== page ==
…instead, it is modelled in the markings of one of its victors, one whose sacrifice in defeating the evil represented and defended by these aircraft and those who flew them, was without limit of effort or self-sacrifice. It is that above all else which is “cool” and we would do well to remember that.
Author: Mark Beckwith
Operation “Judgement”, carried out exactly 77 years ago on the 4th May 1945, was the final offensive operation mounted by the Royal Navy in World War Two’s European theatre. It resulted in the sinking of two German surface vessels and a submarine for the loss of two FAA aircraft. The war in Europe ended three days later.
On 16 May 1969 SAS Patrol 15, a four-man team of Australia’s 1ATF’s elite SAS Regiment in Vietnam, came into contact a large enemy force near the Courntenay Plantation on the northern border of Phouc Tuy Province to the west of the Song Rai river and was in danger of being overrun. The plan was simple, while the Albatross flight were picking up the SAS team with ropes the Bushrangers were to maintain constant suppression fire on the enemy positions.
On the 25th of September the Battle of Britain was entering its third month. While there may never be complete agreement on the specific the win/loss ratios, it is nevertheless true to say that through August and early September the RAF had barely managed to replace its losses in aircrew and aircraft. Aircraft production had been heavily targeted by the Luftwaffe and the RAF’s operational aircrew losses were only just matched by the training unit output; the exhaustion of both its physical and material reserves was a real and present danger.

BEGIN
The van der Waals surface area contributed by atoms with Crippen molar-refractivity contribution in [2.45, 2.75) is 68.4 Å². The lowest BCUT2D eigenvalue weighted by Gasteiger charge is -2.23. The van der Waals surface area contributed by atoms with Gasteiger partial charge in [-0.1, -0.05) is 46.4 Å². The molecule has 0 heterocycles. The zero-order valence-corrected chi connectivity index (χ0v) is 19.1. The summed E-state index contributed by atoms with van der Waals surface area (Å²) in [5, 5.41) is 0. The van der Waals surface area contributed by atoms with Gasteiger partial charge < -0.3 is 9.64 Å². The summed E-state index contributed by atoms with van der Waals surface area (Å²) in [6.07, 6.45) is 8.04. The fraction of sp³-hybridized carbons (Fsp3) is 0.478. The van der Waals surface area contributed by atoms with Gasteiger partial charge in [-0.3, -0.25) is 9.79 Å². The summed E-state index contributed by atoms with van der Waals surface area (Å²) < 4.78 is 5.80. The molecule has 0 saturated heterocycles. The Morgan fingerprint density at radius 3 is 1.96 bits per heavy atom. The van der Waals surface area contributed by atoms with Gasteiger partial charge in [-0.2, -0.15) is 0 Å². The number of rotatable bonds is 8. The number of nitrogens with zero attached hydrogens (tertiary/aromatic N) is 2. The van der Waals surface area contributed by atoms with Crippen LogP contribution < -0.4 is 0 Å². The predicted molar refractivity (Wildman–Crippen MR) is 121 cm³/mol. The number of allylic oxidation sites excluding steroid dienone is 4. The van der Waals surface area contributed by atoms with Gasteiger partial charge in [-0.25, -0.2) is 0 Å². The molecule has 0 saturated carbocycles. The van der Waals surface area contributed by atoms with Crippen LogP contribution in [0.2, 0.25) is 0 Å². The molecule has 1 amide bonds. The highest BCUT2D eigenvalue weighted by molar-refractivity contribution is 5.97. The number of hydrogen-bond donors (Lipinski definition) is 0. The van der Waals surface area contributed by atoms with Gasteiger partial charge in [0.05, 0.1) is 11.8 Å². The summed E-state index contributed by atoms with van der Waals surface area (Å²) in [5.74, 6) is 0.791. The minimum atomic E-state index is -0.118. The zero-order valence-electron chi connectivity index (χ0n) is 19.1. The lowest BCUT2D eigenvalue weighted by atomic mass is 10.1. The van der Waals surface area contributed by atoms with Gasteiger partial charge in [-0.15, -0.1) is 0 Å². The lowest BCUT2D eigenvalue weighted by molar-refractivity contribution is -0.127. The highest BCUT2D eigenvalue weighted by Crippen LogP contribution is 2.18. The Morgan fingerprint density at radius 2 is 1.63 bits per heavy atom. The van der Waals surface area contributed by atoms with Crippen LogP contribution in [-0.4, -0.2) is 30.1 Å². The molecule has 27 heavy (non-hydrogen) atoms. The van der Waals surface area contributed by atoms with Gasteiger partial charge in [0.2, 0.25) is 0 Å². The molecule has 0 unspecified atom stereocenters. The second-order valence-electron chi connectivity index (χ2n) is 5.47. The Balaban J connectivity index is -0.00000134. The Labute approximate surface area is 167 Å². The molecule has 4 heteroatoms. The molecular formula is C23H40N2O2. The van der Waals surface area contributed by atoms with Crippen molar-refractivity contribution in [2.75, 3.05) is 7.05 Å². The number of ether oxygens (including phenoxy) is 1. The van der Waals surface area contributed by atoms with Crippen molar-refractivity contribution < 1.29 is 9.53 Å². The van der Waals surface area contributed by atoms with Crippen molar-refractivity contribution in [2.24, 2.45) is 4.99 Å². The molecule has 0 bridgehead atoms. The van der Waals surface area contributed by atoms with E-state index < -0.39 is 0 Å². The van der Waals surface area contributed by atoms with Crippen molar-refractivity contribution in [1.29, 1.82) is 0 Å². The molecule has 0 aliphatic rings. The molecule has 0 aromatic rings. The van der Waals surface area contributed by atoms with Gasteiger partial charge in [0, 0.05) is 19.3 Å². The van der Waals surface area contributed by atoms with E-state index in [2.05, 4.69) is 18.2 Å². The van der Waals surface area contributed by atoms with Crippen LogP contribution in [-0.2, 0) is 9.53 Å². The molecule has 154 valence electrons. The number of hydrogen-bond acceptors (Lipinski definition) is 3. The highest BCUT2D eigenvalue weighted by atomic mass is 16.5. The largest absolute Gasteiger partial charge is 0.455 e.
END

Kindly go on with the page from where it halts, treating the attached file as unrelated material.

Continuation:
UPDATED to include information on F/O James M. Cartmell DFC, pilot of the featured Mosquito MM312.
In just 37 days between 1 May and 6 June 1944, No.140 Squadron, RAF flew 143 PR sorties over France. The foresight they helped provide saved countless lives on D-Day and after. This is the story of how they did it.
“They’re such fighters, if only they can get the stuff to fight with…” spoken by the BBC’s Stanley Maxted at Arnhem – the Tenth Bridge of Operation Market Garden.
Updated October 2021 – explaining a hitherto unexplained lack of activity on Making-History…
Prior to June 13th, 1944 the British had never sent women to a combat zone. On that day, Myra Roberts, Lydia Alford and Edna Birbeck became the first of around 200 “Flying Nightingales” who risked their lives to bring home what would amount to 100,000 wounded men from mainland Europe over the remainder of the war. This is their story.
The RAAF’s Centenary was commemorated on 31 March with a spectacular fly past by over 60 aircraft.
G-George flew 89 sorties over occupied Europe with No.460 Squadron during a period when most operational Lancasters were shot down before they had even reached 20. In 107,085 total sorties flown by Lancasters, 2,687 went missing. Remarkably, G-George brought its crew home alive from every operation it flew on.